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Messing With Us

Jonathan Clements  |  Jan 1, 2017

FINANCIAL MARKETS have two primary functions: They can allow us to grow wealthy over time—and they can drive us completely batty along the way. As you mull that mixed blessing, consider six additional thoughts:
1. Spreading our investment bets widely is prudent and betting everything on one stock is foolish. But over the short term, the prudent strategy can lose us money, while behaving foolishly can earn us handsome gains. The lesson: We shouldn’t judge a long-term investment strategy by its short-term results.

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Your Risk-Free Rate

Jonathan Clements  |  Dec 10, 2016

WHEN DECIDING whether it’s worth taking an investment risk, your starting point should be the so-called risk-free rate. That’s the return you can earn by taking little or no risk. Got your eye on an investment that might perform better? You need to decide whether the potential extra return, relative to the risk-free rate, is worth the added danger involved.
When experts talk about the risk-free rate, they usually point to some sort of Treasury security.

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Selling Shovels

Jonathan Clements  |  Dec 3, 2016

REAL ESTATE SEMINARS. Initial public stock offerings. International lotteries. Hedge funds. Franchising opportunities. Penny stocks. Multi-level marketing companies.
This is the American lexicon of easy wealth—and yet the only people who seem to end up rich are those who peddle this nonsense. It’s the story of the California gold rush: Riches accrued not to the miners, but to those who sold them shovels, picks, pans and other supplies.
To be sure, hollow promises and empty hype are rife in other areas of our life.

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Looking Long

Jonathan Clements  |  Aug 27, 2016

STOCK INVESTORS this year are fretting over Brexit, tighter monetary policy and lackluster economic growth. But every year, there’s another compelling reason to bail out of the stock market.
Think about the past half-century: We’ve had wars, political crises, financial crises, double-digit inflation, a double-dip recession, terrorist attacks and more. And yet, if you had stashed $10,000 in a global stock portfolio at year-end 1969 and sat tight through all the subsequent turmoil, you would have more than $450,000 today.

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Moving Slowly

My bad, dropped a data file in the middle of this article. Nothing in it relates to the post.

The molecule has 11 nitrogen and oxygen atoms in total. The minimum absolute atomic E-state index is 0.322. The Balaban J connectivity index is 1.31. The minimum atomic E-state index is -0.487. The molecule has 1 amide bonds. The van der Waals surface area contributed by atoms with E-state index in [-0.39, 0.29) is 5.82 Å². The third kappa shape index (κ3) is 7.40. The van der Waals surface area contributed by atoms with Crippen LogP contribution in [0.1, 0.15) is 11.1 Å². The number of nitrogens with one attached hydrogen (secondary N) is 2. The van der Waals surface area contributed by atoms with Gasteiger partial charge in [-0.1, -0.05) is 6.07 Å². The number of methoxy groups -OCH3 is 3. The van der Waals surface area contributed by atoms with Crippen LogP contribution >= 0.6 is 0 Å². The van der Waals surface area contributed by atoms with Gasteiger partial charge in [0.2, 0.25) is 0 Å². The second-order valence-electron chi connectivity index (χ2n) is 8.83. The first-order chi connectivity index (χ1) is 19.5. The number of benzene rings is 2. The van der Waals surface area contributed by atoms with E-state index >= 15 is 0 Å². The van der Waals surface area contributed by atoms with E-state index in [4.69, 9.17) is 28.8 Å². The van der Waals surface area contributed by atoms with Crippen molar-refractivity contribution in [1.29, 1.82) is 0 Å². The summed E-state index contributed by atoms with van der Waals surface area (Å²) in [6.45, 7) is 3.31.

Jonathan Clements  |  May 21, 2016

IF THERE’S MONEY you’ll need to spend in the next 12 months, you don’t want to put it at risk, so savings accounts, money market funds and similar cash investments are the only prudent choice. But as your time horizon lengthens, holding cash becomes less and less appealing. The reason: Your money’s purchasing power is pretty much guaranteed to shrink, once inflation and taxes take their toll.
Got cash in your long-term investment portfolio?

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Weighing Risk

Jonathan Clements  |  Feb 11, 2016

WITH STOCKS IN turmoil, investors are once again fretting over risk. But what aspect of risk should we worry about? Whenever the notion arises, it’s worth contemplating three questions.
What are the odds of success or failure? Over the past 50 years, the S&P 500 (with dividends reinvested) has lost money in 11 calendar years, equal to once every four or five years. With odds like that, an occasional losing year should be no great surprise.

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Bonds and More Bonds

Jonathan Clements  |  Nov 17, 2015

STOCKS GET ALL THE attention, which seems a tad unfair. The value of bonds worldwide is some 35% greater than the value of all stocks—plus many other parts of our financial life look suspiciously like bonds. How so? Think about all the streams of steady income that folks collect.
We pull in interest from bank products like savings accounts and certificates of deposit. We collect Social Security retirement benefits. If we’re lucky, we are the recipients of a traditional employer pension plan.

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Mistakes Compounded

Jonathan Clements  |  Oct 14, 2015

A GOOD GRASP OF compounding is fundamental to managing money. Without an understanding of the way money grows and shrinks over time, folks can’t fully appreciate the value of starting to save when they’re young, the damage done by large investment losses or the true cost of carrying credit-card debt.
Yet I fear compounding isn’t well understood. This has dawned on me over the past month, as I’ve been teaching an undergraduate course on personal finance.

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Not So Bad

Jonathan Clements  |  Jun 5, 2015

I LOVE CORRESPONDING with readers, because I find out what’s on ordinary investors’ minds and hence what might make for a good article. And, occasionally, I learn something unexpected.
This week’s lesson: The potential return on EE savings bonds is much higher than I thought. If you look on TreasuryDirect.gov, you’ll learn that the current interest rate is a meager 0.3%. After 20 years, that would give you a cumulative total return of just 6.2%.

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